The taco platters on display at the London Grill & Tavern in McAllen on Monday, May 4, 2020, will be among the Cinco de Mayo flavors available at the restaurant Tuesday.
Joel Martinez | jmartinez@themonitor.com

Mariachi melodies would be filling the air at parades and parties across the Rio Grande Valley, from morning to night. Children would be coming to school adorned in red, white and green attire, with some wearing full-on traditional folklorico outfits. In the evening, families would gather to celebrate the holiday they have commemorated for generations: Cinco de Mayo.

Celebrations will look different this year, though.

Oscar Guajardo, manager of London’s Grill and Tavern in McAllen, noted that this year, Cinco de Mayo lands on Taco Tuesday — something that would have otherwise been a match made in business heaven.

“It’s Taco Tuesday tomorrow, which would’ve been the perfect day: tacos and Mexican beer,” he said.

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Guajardo said Cinco de Mayo would normally lead to business picking up, if it wasn’t for the coronavirus prompting public health restrictions that force establishments to open at just 25% capacity.

Since the restaurant had to switch gears to curbside pick-up, Guajardo said sales have gone down about 95%.

In addition to food specials, London’s usually commemorates Cinco de Mayo by selling Mexican-crafted beer. But since businesses across the country have also had to brace for the slowing economy due to pandemic sheltering protocols, Guajardo has not had much time to think about how his restaurant would celebrate the holiday this year.

Alongside St. Patrick’s Day, he added, Cinco de Mayo is one of the restaurant’s busiest days.

“We’re just taking it day by day,” Guajardo said. “We have the taco special on Taco Tuesday anyway, but business isn’t going to be what it was before — we’re not going to sell as many as we would.”

Analisa Luna, general manager of Suerte Bar and Grill Uptown in McAllen, said Cinco de Mayo is also one of their busiest days of the year, and the restaurant usually celebrates with meal and drink specials. Specifically, taco specials.

“With the days lining up, of Taco Tuesday and Cinco de Mayo, we were excited because we thought we were going to have some great big party,” Luna said. “It was going to be a big event.”

Instead, the Mexican-themed restaurant will be holding a “curbside fiesta” on Tuesday, in which taco platters of 25 will be sold for $25, and a Suerte sampler for the same price. They will also be selling festive margaritas and piñatas, and customers can also listen to a special Spotify playlist they made.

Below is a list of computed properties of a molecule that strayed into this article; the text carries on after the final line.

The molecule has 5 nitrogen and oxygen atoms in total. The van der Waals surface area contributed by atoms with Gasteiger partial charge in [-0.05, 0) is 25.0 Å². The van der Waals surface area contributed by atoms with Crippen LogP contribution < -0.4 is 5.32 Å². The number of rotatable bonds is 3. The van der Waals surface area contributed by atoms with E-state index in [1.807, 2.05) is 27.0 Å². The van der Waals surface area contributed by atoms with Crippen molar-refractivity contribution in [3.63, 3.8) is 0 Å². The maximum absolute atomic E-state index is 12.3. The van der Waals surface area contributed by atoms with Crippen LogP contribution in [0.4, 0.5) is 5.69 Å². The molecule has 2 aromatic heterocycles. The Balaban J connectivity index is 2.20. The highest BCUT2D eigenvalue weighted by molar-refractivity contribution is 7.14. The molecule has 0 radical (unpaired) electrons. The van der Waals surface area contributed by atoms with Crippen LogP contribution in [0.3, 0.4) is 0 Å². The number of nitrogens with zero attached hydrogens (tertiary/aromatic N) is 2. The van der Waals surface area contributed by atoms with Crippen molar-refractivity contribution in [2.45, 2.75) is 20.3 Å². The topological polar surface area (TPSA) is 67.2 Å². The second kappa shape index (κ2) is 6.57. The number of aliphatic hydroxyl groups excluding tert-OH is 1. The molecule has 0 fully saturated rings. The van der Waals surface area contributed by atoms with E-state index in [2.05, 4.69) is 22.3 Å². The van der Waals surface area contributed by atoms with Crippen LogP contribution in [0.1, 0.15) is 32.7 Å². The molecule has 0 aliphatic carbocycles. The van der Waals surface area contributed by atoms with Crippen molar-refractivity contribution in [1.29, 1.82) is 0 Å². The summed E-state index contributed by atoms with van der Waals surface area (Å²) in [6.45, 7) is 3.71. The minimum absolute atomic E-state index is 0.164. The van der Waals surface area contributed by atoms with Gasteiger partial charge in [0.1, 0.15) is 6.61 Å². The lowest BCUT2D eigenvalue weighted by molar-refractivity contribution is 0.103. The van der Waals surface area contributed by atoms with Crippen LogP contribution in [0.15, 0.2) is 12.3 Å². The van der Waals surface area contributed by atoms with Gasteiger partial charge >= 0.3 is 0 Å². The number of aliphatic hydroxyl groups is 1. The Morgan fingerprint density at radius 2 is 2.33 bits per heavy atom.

“So they can feel like they are right at Suerte,” Luna said.

Luna added that the holiday, which commemorates the Mexican army’s 1862 victory at the Battle of Puebla during the Franco-Mexican War, supports Suerte’s mission of honoring Mexican culture.

“It has always been really important to us,” she said. “We are proud of the Valley and whatever comes with it.”

As health officials continue to encourage the community to practice social distancing, people can not embrace each other with hugs or host large parties, but locals are still finding ways to embrace the spirit of the holiday.

David Valley, a McAllen resident, said that he remembers going to his uncle’s ranch in San Juan on Cinco de Mayo when he was growing up.

“All the cousins would come, and they would bring other people with them too,” he recalled. “We would all gather there on the ranch, and all the kids would be playing with the goats and everything, not knowing that we were going to eat them later on.”

While laughing, he added: “I would eat it later too, with tears though, because it was so delicious.”

He also remembers his uncles playing Tejano music loudly while cooking barbecue.

Now 39, most of his family moved to Washington state, so he usually commemorates the holiday by inviting friends for dinner. This year, he’s only making barbecue for him and his girlfriend, and plans to give his parents in Pharr a call. If not for the pandemic, he would have instead paid them a visit.

“Now it’s a bit different because we are all isolated,” he said. “We can go out now, sort of, but it still feels weird to go out in public and have a good time, so I probably won’t be doing that.

“I am hoping that with all of this, we can get more control and move on, but it is something we have to wait for. We will get through this though, and hopefully a year from now, we can be celebrating the way we are used to.”

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Monitor staff writer Francisco E. Jiménez contributed to this report.